|Shayda (Zar Amir Ebrahimi) and Mona (Selina Zahednia)|
You suspect from the start, maybe you even know from the start, that things will eventually work out OK. Some semblance of peace, tranquillity or acceptance will ensue. These are just movies and film-makers don’t want to send their audience home unhappy or believing the world is an utterly grim place where the bad guys always win.
In Charlotte Regan’s Scrapper, the ragged and rough girl whose only outfit is a West Ham soccer shirt has been missing a father since birth. Then he hops over the back fence and takes control. Up to then she’s been OK living on her own, pretending to the authorities she has a carer and stealing bikes for a living.
In Shayda a little Iranian girl is being cared for in a women’s shelter by a mother on the run from a violent husband, and by a fiercely determined house mother who knows all the tricks that errant fathers get up to try and regain ownership of their children.
There you have it two stories made by first time directors that start from simple beginnings and build until they grip and don’t let go.
|Jason (Harris Dickinson), Georgie (Lola Campbell), Scrapper|
In order, Charlotte Regan’s Scrapper had me a bit nostalgic from the beginning. If you were brought up in the fifties and your mother much preferred genteel English comics like The Beano, The Dandy and Film Fun to the likes of The Phantom and Superman, you might remember Scrapper from the day. He was part of the Ash Can Alley Gang which was a regular in The Beano. Their sworn enemies were the Gasworks Gang. I didn’t get that all from memory. A quick Google search uncovered the info and also the more amazing info that The Beano only ceased publication a decade or so ago.
Scrapper was the go to guy when there was a fist fight to be won by the Ash Can Alley Gang. Regan doesn’t give any clue, beyond the film’s title, now a generic term, that she’s a Beano fan. Her approach is much more MTV with shape-changing screens and flashbacks direct to camera that tell the backstory of teenage lovers, accidental pregnancy, irresponsible fathers, sentimental re-bonding. (Maybe that's what PR leaflet was referring to in bold type when it mentioned the film is full of "aesthetic energy".) There is a classic story arc made good by its telling, the authentic detail and the ability of otherwise inarticulate people to bounce one line zingers around the room. Totally captivating.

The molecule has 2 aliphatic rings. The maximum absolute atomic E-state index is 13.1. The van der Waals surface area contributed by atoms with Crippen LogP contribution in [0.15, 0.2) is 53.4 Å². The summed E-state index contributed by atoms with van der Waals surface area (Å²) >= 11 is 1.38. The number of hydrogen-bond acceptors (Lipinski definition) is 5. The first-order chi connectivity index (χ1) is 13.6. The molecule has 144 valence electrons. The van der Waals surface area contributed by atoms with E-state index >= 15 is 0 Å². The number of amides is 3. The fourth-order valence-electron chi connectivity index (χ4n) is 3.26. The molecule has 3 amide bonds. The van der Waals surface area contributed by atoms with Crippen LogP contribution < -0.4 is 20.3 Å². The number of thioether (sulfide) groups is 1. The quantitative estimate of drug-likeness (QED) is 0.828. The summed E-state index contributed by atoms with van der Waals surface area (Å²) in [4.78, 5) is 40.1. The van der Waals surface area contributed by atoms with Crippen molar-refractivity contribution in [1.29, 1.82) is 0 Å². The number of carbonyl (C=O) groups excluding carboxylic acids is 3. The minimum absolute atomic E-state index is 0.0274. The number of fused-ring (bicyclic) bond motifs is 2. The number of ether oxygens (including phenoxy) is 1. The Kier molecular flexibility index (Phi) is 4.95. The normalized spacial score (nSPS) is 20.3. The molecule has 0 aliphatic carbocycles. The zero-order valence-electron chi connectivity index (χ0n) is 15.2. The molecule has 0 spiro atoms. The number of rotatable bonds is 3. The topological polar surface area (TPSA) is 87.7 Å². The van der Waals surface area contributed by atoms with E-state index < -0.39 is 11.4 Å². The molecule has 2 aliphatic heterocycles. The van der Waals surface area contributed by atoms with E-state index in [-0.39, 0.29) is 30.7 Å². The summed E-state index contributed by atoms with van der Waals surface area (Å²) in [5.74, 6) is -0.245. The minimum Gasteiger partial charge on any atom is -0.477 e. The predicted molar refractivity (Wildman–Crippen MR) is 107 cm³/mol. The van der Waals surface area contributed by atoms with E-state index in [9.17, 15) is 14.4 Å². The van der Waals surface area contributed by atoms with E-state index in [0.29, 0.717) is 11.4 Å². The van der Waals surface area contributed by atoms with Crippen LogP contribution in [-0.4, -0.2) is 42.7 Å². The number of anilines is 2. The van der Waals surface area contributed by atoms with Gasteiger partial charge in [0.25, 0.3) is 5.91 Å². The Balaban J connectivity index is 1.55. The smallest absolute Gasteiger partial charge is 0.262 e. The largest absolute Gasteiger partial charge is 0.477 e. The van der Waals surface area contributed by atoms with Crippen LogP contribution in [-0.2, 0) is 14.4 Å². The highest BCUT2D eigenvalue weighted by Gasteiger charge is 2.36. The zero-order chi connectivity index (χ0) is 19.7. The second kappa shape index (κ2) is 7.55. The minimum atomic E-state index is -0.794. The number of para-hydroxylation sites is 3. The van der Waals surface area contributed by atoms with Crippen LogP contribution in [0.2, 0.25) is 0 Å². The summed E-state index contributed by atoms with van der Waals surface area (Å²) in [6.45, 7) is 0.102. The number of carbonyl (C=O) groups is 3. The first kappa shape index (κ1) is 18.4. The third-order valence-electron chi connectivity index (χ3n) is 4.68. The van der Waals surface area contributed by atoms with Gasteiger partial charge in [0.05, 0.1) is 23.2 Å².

Shayda is a much more serious movie. Noora Niasari’s debut is autobiographical in the extreme – a memory trace of early life in a women’s shelter escaping violent men and incorporating lots of documentary detail about the court process, possible abduction techniques, access arrangements. It is particularly good in establishing the general unsettling sense of continuous dread that such women and children experience. It is also very good in portraying the way men/a man can turn from apparently sweet-natured and kind to instantly violent and threatening. There is no flashy disco-like cutting, no attempts at alleviating humour. The subject itself is a constant story today, unlike Scrapper's story of a kid who can look after herself quite well and has more street smarts at nine or so than most of us ever have. (And yes I know Hirokazu Koreeda did a movie on the theme as well..).
These are both terrific movies and I urge you to see them. Shayda in particular adds to what seems a rather good year for independently spirited Australian films – Limbo, The Survival of Kindness, Petrol, Sweet As and The New Boy spring to mind. (Three of those by established male film-makers and the other three by smart young and very talented women directors…just saying.)